Three Bites: Unripe and Irresistible

Marilyn HawkesFebruary 20, 2020
Share This
Photography by Angelina Aragon
Photography by Angelina Aragon

A staple of Southeast Asian cooking, the green papaya salad is not what you think it is.

Soi 4 Bangkok Eatery

8787 N. Scottsdale Rd., Scottsdale
480-778-1999, scottsdale.soifour.com
If you spot green papaya salad on a restaurant menu, don’t expect the cloying flesh of supermarket papaya. Picked before fully ripe, green papaya has the firm, zingy consistency of a radish or jicama, and is beloved in Thailand as a salad centerpiece. To make her green papaya salad, or somtum ($11, pictured), Soi 4 chef-owner Dannie Lum shreds green papaya and bathes the crisp fruit in a dressing made of palm sugar, fish sauce and lime juice, and then adds fresh garlic and Thai chiles, Chinese long beans, cherry tomatoes and a sprinkle of peanuts. Lum’s somtum hits all the important marks – sweet, sour, salty and spicy. But the real secret is palm sugar, the less sweet cousin of refined white sugar, which will “give you a different taste,” Lum says.

Bánh Mì Bistro Vietnamese Eatery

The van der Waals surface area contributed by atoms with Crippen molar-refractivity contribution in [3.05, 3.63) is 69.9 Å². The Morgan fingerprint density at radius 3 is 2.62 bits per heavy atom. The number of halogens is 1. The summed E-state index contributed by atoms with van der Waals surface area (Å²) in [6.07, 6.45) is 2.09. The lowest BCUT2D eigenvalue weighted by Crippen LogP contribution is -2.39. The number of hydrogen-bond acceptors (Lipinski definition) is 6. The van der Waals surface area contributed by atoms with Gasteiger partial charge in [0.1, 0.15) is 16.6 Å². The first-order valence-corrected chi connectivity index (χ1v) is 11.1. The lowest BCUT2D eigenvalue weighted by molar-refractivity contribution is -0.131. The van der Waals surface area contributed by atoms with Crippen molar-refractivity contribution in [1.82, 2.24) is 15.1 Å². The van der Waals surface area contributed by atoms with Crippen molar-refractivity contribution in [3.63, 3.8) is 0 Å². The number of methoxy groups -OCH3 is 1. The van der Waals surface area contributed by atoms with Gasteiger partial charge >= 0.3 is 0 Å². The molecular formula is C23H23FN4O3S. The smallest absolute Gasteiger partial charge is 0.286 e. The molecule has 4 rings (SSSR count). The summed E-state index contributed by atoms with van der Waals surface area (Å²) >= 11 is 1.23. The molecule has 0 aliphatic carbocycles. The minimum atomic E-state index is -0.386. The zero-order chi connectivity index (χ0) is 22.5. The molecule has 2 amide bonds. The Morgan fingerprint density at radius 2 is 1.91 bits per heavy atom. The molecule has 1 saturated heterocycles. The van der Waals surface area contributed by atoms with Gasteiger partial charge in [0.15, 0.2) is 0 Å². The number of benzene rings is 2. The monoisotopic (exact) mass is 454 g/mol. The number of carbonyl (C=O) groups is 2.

2340 W. Bell Rd., Phoenix
602-843-3637, banhmibistroaz.com
At Bánh Mì Bistro, the green papaya salad ($5), known in Vietnamese as gui du du, departs somewhat in flavor from its Thai counterpart. The long, white shreds of green papaya remain the same, but the more subtle Vietnamese version boasts a princely amount of coarsely shredded carrots and slivers of onion topped with thin slices of boiled shrimp and crushed roasted peanuts. Bánh Mì’s tangy dressing complements the green papaya, but lacks the pungent, sometimes overpowering garlic found in the Thai version. The salad is flecked with bits of fresh cilantro and mint, two great additions that brighten the crunchy papaya and carrot shreds.

Glai Baan

2333 E. Osborn Rd., Phoenix
602-595-5881, glaibaanaz.com
When Pornsupak “Cat” Bunnag opened Glai Baan in 2017, she put somtum ($10) on the menu because it was a favorite dish of hers in Thailand. Bunnag’s version is traditional, with bean sprout-size shreds of papaya shocked in an ice bath to maximize crispiness and then immersed in a tart, sweet and salty lime juice dressing with Thai chiles with a heavy dose of garlic. Sprinkled with cherry tomatoes and Chinese long beans, the shreds are topped with smoky oven-roasted peanuts. The salad, big enough to share, is decorated with a sturdy wedge of cabbage and a trio of airy chicharrónes for yet another layer of texture. For a kick of protein, you can add cubes of crispy fried pork belly ($2), but the somtum is dandy all by itself.

For more than 50 years, PHOENIX magazine's experienced writers, editors, and designers have captured all sides of the Valley with award-winning and insightful writing, and groundbreaking report and design. Our expository features, narratives, profiles, and investigative features keep our 385,000 readers in touch with the Valley's latest trends, events, personalities and places.